The OSU Biophysics group aims to address problems of biological significance using Physics methods. Cutting edge experimental methods enable highly quantitative measurements on biological systems, while computational methods provide the opportunity to explore the consequences of diverse microscopic models of biological systems. The expertise of the group covers processes on all length and time scales of Biology from femtosecond electron or proton transfer processes in enzymes over RNA and chromatin structure, membrane invaginations, cell movement, mechanobiology of development, the behavior of the immune system, all the way to ecological questions.
The range of physical tools is similarly broad including single molecule spectroscopy, superresolution imaging, femtosecond spectroscopy, magnetic manipulation, DNA nanotechnology, statistical physics, genomics, differential equation models, and machine learning. The experimental labs not only characterize biological samples, but have the expertise to prepare their own samples as well.
The Biophysics Group is highly interdisciplinary. There is close collaboration between experimentalists and theorists as well as between the OSU Biophysics group in general and colleagues across campus in the colleges of Arts & Sciences, Medicine, and Engineering. Faculty in the Biophysics Group are members and play leading roles in a number interdisciplinary programs and centers including the Biophysics Graduate Program, the Ohio State Biochemistry Graduate Program, NIH T32 training grants (Molecular Biophysics Training Program, and the Cellular, Molecular, and Biochemical Sciences Program), the Center for RNA Biology, the OSU Nationwide Epigenetics Group, the Comprehensive Cancer Center, and the Center for Cancer Engineering.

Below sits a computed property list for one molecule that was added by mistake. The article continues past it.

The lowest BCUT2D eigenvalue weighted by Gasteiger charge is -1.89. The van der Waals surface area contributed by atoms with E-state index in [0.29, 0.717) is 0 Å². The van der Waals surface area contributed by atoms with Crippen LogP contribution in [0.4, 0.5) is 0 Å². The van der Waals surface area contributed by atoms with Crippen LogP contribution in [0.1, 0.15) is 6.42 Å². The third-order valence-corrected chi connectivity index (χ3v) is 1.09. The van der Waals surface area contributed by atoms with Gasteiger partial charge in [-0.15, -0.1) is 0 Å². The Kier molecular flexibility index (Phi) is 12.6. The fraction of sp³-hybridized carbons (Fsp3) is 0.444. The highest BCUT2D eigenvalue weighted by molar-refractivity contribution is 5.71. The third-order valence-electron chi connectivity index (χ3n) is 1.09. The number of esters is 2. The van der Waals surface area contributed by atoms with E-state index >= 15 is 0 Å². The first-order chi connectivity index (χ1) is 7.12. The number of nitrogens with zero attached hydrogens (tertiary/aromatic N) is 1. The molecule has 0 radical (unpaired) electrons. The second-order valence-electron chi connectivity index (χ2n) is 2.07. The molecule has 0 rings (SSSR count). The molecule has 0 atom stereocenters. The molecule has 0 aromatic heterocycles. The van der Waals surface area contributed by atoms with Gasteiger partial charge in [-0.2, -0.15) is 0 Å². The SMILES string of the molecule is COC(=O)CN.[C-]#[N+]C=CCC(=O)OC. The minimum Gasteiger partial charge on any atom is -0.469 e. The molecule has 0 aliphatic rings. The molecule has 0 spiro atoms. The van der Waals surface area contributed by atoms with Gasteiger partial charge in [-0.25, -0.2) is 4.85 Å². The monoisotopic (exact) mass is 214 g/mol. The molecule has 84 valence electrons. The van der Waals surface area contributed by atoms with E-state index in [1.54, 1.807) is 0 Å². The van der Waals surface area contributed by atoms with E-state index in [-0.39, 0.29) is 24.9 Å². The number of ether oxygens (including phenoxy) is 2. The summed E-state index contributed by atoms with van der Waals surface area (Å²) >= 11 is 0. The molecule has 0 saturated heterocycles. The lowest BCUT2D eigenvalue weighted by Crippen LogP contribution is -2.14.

The group is funded by NIH, NSF, DOE and industry, and has received a number of awards including NSF CAREER awards, NIH MIRA awards, the Packard award, and APS fellows. The group has a strong publication record including publications in high impact journals such as Science, Nature Communications, Nature Methods, PNAS, JACS, and Physical Review Letters. Many former trainees of the group have gone on to great academic (Princeton University, Mayo Clinic, Oregon State University, Xavier University, Indiana University East Richmond, and many international institutions) and industry positions (e.g., Illumina, Intel, Chromologic, Battelle, Google, Twitter, Indeed). Overall, the Biophysics Group provides a vibrant intellectual environment to answer the questions of modern Biology with physical methods.
PhD, Universität Potsdam, 1996
RNA structure: statistical mechanics and quantitative prediction
Biological sequence database searches
PhD, University of Illinois, Urbana, 1979
Genetic regulatory systems
Modeling of the adaptive immune system in humans
Nonlinear ecological dynamics
PhD, University of Illinois, Urbana-Champaign, 2007
Experimental biophysics and computational biology
Three-dimensional cell and tissue imaging
Dynamics of clarthrin-mediated endocytosis in living organisms
Tissue morphogenesis, cell migration and signaling
PhD, University of Illinois, Chicago, 2001
Chromatin and chromosome structure and function
Mechanisms of molecular machines
Bacterial population dynamics and diversity
PhD, California Institute of Technology, 1999